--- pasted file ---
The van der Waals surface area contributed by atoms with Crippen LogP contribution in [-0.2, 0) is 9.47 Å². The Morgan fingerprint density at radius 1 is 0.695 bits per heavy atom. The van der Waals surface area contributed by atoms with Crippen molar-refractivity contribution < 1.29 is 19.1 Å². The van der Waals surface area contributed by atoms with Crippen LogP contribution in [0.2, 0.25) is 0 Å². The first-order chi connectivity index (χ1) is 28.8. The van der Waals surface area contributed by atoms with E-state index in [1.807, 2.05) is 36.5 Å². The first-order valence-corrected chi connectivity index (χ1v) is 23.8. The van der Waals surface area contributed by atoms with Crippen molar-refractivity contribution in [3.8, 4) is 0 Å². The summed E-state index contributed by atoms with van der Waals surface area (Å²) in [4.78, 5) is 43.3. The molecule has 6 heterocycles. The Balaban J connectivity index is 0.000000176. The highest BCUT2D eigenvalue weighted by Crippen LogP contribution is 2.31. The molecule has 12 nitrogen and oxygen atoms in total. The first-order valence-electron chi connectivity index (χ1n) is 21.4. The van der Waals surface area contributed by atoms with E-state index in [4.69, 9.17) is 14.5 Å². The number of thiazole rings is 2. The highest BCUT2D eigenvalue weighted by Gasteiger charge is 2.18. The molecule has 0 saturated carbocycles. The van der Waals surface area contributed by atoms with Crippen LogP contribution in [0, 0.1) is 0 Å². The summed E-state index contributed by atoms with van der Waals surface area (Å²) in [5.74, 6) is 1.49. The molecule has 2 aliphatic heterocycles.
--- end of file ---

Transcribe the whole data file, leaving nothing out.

The van der Waals surface area contributed by atoms with Crippen LogP contribution in [-0.2, 0) is 9.47 Å². The Morgan fingerprint density at radius 1 is 0.695 bits per heavy atom. The van der Waals surface area contributed by atoms with Crippen molar-refractivity contribution < 1.29 is 19.1 Å². The van der Waals surface area contributed by atoms with Crippen LogP contribution in [0.2, 0.25) is 0 Å². The first-order chi connectivity index (χ1) is 28.8. The van der Waals surface area contributed by atoms with E-state index in [1.807, 2.05) is 36.5 Å². The first-order valence-corrected chi connectivity index (χ1v) is 23.8. The van der Waals surface area contributed by atoms with Crippen molar-refractivity contribution in [3.8, 4) is 0 Å². The summed E-state index contributed by atoms with van der Waals surface area (Å²) in [4.78, 5) is 43.3. The molecule has 6 heterocycles. The Balaban J connectivity index is 0.000000176. The highest BCUT2D eigenvalue weighted by Crippen LogP contribution is 2.31. The molecule has 12 nitrogen and oxygen atoms in total. The first-order valence-electron chi connectivity index (χ1n) is 21.4. The van der Waals surface area contributed by atoms with E-state index in [4.69, 9.17) is 14.5 Å². The number of thiazole rings is 2. The highest BCUT2D eigenvalue weighted by Gasteiger charge is 2.18. The molecule has 0 saturated carbocycles. The van der Waals surface area contributed by atoms with Crippen LogP contribution in [0, 0.1) is 0 Å². The summed E-state index contributed by atoms with van der Waals surface area (Å²) in [5.74, 6) is 1.49. The molecule has 2 aliphatic heterocycles.